Tennessee Mountain Stories

Loafing Locales

Men Loafing, Crossville, Tennessee 1937  Photo from: http://photogrammar.yale.edu/records/index.php?record=fsa1997017027/PP

Men Loafing, Crossville, Tennessee 1937

Photo from: http://photogrammar.yale.edu/records/index.php?record=fsa1997017027/PP

After last week’s article about General Stores one Facebook friend pointed out that the Peter’s Store in Clarkrange was a longtime home of the post office and it got me to thinking about the places people hang out. 

A couple of years ago I found a list of the post office location in Tennessee and shared them here.  That article mentioned only in passing that the post office was often part of some other business, generally the country store.  How convenient to be able to make one stop and do all of your business – oh wait, our mega-stores these days keep trying to do that, don’t they?  But unlike the stores we bustle through today, yesterday’s country store and post office were leisurely businesses.  I guess if you had to walk, ride a mule or drive a wagon to get there you weren’t in too big of a hurry to rush off. 

We all know (and we often mention) that folks used to visit a whole lot more than we do these days.  Stores had front porches – or barrels sitting around a pot-bellied stove – so you could ‘sit a spell’ and greet your neighbor, catch up on the local news and generally be a part of the a community. 

It wasn't hard for the photographer to capture some men loafing in Crossville in 1937 - here's a second shot.  http://photogrammar.yale.edu/records/index.php?record=fsa1997017035/PP

It wasn't hard for the photographer to capture some men loafing in Crossville in 1937 - here's a second shot.

http://photogrammar.yale.edu/records/index.php?record=fsa1997017035/PP

My Daddy tells about going to Wash Livesay’s store in Campground in his Grandpa Stepp’s wagon.  The story is about the team of horses but it’s set on the front porch.  While Grandma went in to do her business at the store, grandpa and grandson passed the time with their neighbors.  He also tells about that same grandpa having business to attend to in Jamestown – he’d really hurry to get the business out of the way so he could head to the courthouse steps and join the loafers there.  Daddy laments – and I completely agree – how he’d love to sit among those old men and just listen.  Can you even imagine what we might learn?  Talk about history!

 

 

Replacing Ann available Now on Amazon

 

I am so excited to share today’s blog article with all of you and announce that I have published an eBook entitled Replacing Ann on Amazon.

And I need your help!

I am very thankful for every one of you faithful readers.  And I would love the opportunity to share our mountain stories with even more people.  One of the best ways to do that is for folks to find a book on Amazon (and there are about 615 million people shopping on Amazon), enjoy it, and then start visiting the website.  Also, if people enjoy Replacing Ann, that will signal to publishers that they ought to publish my other books.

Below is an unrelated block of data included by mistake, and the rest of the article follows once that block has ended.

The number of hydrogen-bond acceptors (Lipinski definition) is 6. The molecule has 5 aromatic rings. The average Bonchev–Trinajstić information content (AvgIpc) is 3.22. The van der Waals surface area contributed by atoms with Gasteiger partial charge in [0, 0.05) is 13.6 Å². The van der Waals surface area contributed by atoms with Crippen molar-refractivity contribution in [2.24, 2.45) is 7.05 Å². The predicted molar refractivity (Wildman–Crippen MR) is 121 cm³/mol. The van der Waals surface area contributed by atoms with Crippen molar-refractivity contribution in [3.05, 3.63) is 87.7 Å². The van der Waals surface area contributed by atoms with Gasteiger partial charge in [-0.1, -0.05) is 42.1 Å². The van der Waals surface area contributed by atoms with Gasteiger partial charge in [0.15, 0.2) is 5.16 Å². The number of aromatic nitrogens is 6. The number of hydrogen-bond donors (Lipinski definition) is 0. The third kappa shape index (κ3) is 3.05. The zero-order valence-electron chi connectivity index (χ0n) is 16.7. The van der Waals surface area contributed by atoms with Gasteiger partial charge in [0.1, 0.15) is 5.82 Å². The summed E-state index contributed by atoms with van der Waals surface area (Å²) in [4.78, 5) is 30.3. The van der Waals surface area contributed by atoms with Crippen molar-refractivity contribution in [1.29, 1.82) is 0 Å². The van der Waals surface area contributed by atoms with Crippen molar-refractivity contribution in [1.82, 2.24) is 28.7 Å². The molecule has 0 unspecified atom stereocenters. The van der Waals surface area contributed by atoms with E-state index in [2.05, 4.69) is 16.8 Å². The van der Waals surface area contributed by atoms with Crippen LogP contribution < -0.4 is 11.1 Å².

Oh, did I mention that I’m GIVING AWAY this book?  Yep, it’s FREE. 

Well, at least it will be free as often as Amazon will allow it.  And when it’s not free, it will only cost 99 cents.

Some of you may not be very familiar with eBooks, but it is simply a book that you can read on your computer, tablet or smartphone.   If you have any questions about HOW to get it downloaded, click here for directions from Amazon. 

Now, here is the helping part.  Please pass the word along to as many people as possible asking them to download this book.  Replacing Ann will be free September 4 – 8, 2015.  Then, I will make it available for free as often as Amazon will allow it and I will pass the word along to you each time.  Unlike lots of other ‘free’ stuff, an eBook on Amazon really is completely free; there’s no shipping, handling or other miscellaneous charges. 

Finally, after you’ve read the book, please consider posting a review.  You can click here to go directly to the review section in Amazon.  If you are a member of other online book clubs or social media, a review in those places would be wonderful too.  If you’ve been reading TennesseeMountainStories for very long, you will remember this book as the serial novel I published on this blog about a year ago.  Therefore, many of you may be able to write a review right away.  Please remember that I really need lots of people to write a review.

Please don’t be intimidated by the idea of “writing a review”.  All you have to say is just what you think.  It could be as simple as, “good book, you should read it” or even, “I liked this book”.

You all have been so kind to me both in referring others to the website and in encouraging me to continue this work.  So, I want to thank you in advance for reading and promoting Replacing Ann.

If you have any questions at all, please post them in the comments section below – if you’ve got the question, chances are good others have the same one.

Thank you so much for helping me with this project and I truly hope you enjoy Replacing Ann.